State Library closed Monday 5 October, Labour Day public holiday
The State Library's Walking Tours App allows you to explore six tours that connect our historical collections to the bustling city streets of Adelaide.
The State Library's Walking Tours app is free to download from:
Once you downloaded the app, you can choose which tour you'd like to take, below is a brief overview of each self-guided tour on offer:
Adelaide, City of Light and City of Churches, is known for its quiet country atmosphere and beautiful parks. But there is also a history of darkness in the City of Light. Nineteenth and early twentieth century Adelaide newspapers were filled with reports of crime, vice, violence and scandal.
This tour focuses on dark and notorious deeds in the city’s inner West End from the 1830s to the 1950s. The slums and factories long gone, the area now boasts clean pleasant streets of businesses, restaurants, apartments and restored cottages. For many decades however it was home to the poor, the discontent and the desperate. In a world without welfare support, many turned to crime to survive. Working class and unemployed lived in crowded slum conditions close to abattoirs, factories and breweries. The area was notorious for its many low-grade pubs, illegal gambling houses, opium dens and abortionists. Lurk merchants, bludgers and larrikins worked the streets and pubs, looking for the next mark, or their next meal. Pimps, prostitutes, thugs, thieves and con artists plied their trade, side by side with struggling workers' families.
Because many were barely literate, few records of their lives and thoughts exist. Apart from newspaper reports, council and police records, very few traces remain. But revisiting their old haunts reminds us of those who lived life hard in the spaces we now walk so lightly. We hope you enjoy your walk on the dark side.
For more photographs and information related to this walking tour, visit our Darkness in the City of Light library guide.
Discover plaques and sculptures that highlight some of the key people and events that shaped the development of democracy in South Australia on a self-guided walking tour.
John Dowie AM is possibly South Australia's most renowned sculptor. The State Library's Dowie's Adelaide walking tour will give you the opportunity to see a selection of his sculptures that can be found in the city of Adelaide. You can also view the photographs from the tour on our Flickr.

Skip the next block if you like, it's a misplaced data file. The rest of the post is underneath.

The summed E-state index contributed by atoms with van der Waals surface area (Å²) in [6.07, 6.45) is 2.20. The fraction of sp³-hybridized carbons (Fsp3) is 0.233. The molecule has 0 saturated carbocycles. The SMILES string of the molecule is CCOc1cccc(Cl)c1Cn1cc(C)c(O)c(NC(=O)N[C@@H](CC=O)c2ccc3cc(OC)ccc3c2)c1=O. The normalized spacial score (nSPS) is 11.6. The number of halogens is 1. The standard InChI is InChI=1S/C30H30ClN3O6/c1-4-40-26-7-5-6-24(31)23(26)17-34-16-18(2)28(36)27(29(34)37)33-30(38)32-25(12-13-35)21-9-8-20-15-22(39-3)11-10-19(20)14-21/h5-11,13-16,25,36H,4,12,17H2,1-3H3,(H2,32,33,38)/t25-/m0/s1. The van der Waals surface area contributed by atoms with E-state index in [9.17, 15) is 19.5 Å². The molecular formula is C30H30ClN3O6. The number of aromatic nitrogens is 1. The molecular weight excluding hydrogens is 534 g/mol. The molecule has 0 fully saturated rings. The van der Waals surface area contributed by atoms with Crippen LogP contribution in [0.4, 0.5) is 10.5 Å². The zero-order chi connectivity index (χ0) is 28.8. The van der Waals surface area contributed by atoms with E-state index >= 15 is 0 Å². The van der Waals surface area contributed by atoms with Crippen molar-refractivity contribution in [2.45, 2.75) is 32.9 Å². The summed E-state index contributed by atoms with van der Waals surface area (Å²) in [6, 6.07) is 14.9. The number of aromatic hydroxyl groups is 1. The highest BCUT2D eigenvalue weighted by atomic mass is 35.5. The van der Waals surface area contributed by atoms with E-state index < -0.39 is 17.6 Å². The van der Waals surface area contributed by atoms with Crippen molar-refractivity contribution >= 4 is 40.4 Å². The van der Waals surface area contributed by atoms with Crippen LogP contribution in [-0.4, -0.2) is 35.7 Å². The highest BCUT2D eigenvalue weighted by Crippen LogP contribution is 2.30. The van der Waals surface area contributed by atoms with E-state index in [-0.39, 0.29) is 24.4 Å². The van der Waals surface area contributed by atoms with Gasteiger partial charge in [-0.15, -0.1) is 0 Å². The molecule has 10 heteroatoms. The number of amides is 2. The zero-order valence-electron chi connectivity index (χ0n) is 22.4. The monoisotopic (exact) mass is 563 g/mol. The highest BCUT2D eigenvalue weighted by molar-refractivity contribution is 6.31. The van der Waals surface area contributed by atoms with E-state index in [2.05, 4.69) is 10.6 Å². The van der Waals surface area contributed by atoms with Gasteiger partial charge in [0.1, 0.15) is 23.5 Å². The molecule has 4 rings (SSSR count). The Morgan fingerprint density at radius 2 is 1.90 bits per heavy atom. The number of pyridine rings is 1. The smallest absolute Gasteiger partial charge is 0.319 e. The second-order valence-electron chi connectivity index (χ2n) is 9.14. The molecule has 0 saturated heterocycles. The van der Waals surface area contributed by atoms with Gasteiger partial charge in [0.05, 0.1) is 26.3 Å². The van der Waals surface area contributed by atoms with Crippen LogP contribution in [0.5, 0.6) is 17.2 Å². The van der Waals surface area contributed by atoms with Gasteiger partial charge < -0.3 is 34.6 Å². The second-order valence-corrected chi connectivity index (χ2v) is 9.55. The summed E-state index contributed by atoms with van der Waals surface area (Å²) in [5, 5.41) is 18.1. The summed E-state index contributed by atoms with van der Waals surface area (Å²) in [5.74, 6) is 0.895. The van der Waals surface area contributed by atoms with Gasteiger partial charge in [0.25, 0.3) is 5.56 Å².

The State Library of South Australia's Lost Adelaide walking tour highlights historical aspects of the city, allowing you to travel through time at your own pace. The tour features snapshots of lost buildings in Adelaide. Compare historical photos from the Library's rich collections to the architecture of today.
For more photographs and videos related to this walking tour, visit our Lost Adelaide library guide.
The West End of Adelaide was settled soon after the arrival of the first colonists in 1836. It was a mainly working class residential area serviced by shops, small businesses and industry.
This walking tour covers the main shopping, business and entertainment precinct of Hindley Street and Currie Street up to Morphett Street. It also covers the industrial area of Hindley and Currie Streets from beyond Morphett Street to West Terrace. For more photographs and information related to this walking tour, visit our Lost Adelaide: West End library guide.
The State Library's Significant South Australians walking tour of Adelaide's North Terrace plaques and statues will introduce you to some exceptional people who have shaped South Australia's history.
To mark the Centenary of Anzac a special tour War Memorials of Adelaide: WWI has been created to bring together many city sites specific to that conflict.
This self-guided walking tour will take you on a journey of monuments, memory and emotion. The tour starts in the foyer of the State Library on North Terrace where a small plaque commemorates the service of Library, Museum and Art Gallery staff in World War I and after visiting memorials to the sacrifice of South Australian men and women in more than a century of conflict concludes with the War Horse Memorial on East Terrace.